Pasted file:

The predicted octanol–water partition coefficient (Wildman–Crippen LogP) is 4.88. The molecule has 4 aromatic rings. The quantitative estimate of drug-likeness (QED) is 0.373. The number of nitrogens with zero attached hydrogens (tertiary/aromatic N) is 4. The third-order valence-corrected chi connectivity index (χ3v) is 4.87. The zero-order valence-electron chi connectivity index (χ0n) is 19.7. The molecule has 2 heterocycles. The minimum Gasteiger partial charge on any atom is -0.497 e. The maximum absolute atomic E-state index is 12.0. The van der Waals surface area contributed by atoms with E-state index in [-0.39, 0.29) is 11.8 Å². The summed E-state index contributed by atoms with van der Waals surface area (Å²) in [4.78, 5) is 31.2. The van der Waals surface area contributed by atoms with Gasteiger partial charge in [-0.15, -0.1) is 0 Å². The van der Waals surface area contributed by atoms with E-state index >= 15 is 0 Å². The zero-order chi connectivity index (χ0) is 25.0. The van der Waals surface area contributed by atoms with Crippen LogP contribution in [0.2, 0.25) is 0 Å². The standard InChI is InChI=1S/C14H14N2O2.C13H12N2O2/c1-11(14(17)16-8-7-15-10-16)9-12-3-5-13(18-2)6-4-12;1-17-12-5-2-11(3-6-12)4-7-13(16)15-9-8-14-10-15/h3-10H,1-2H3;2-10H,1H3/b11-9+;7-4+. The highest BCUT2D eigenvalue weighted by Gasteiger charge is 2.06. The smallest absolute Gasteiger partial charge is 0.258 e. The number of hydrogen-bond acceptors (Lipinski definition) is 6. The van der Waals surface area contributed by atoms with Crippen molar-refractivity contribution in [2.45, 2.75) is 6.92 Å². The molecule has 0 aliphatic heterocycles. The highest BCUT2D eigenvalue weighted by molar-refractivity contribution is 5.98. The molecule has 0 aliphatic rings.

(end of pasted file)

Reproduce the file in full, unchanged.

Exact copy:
The predicted octanol–water partition coefficient (Wildman–Crippen LogP) is 4.88. The molecule has 4 aromatic rings. The quantitative estimate of drug-likeness (QED) is 0.373. The number of nitrogens with zero attached hydrogens (tertiary/aromatic N) is 4. The third-order valence-corrected chi connectivity index (χ3v) is 4.87. The zero-order valence-electron chi connectivity index (χ0n) is 19.7. The molecule has 2 heterocycles. The minimum Gasteiger partial charge on any atom is -0.497 e. The maximum absolute atomic E-state index is 12.0. The van der Waals surface area contributed by atoms with E-state index in [-0.39, 0.29) is 11.8 Å². The summed E-state index contributed by atoms with van der Waals surface area (Å²) in [4.78, 5) is 31.2. The van der Waals surface area contributed by atoms with Gasteiger partial charge in [-0.15, -0.1) is 0 Å². The van der Waals surface area contributed by atoms with E-state index >= 15 is 0 Å². The zero-order chi connectivity index (χ0) is 25.0. The van der Waals surface area contributed by atoms with Crippen LogP contribution in [0.2, 0.25) is 0 Å². The standard InChI is InChI=1S/C14H14N2O2.C13H12N2O2/c1-11(14(17)16-8-7-15-10-16)9-12-3-5-13(18-2)6-4-12;1-17-12-5-2-11(3-6-12)4-7-13(16)15-9-8-14-10-15/h3-10H,1-2H3;2-10H,1H3/b11-9+;7-4+. The highest BCUT2D eigenvalue weighted by Gasteiger charge is 2.06. The smallest absolute Gasteiger partial charge is 0.258 e. The number of hydrogen-bond acceptors (Lipinski definition) is 6. The van der Waals surface area contributed by atoms with Crippen molar-refractivity contribution in [2.45, 2.75) is 6.92 Å². The molecule has 0 aliphatic heterocycles. The highest BCUT2D eigenvalue weighted by molar-refractivity contribution is 5.98. The molecule has 0 aliphatic rings.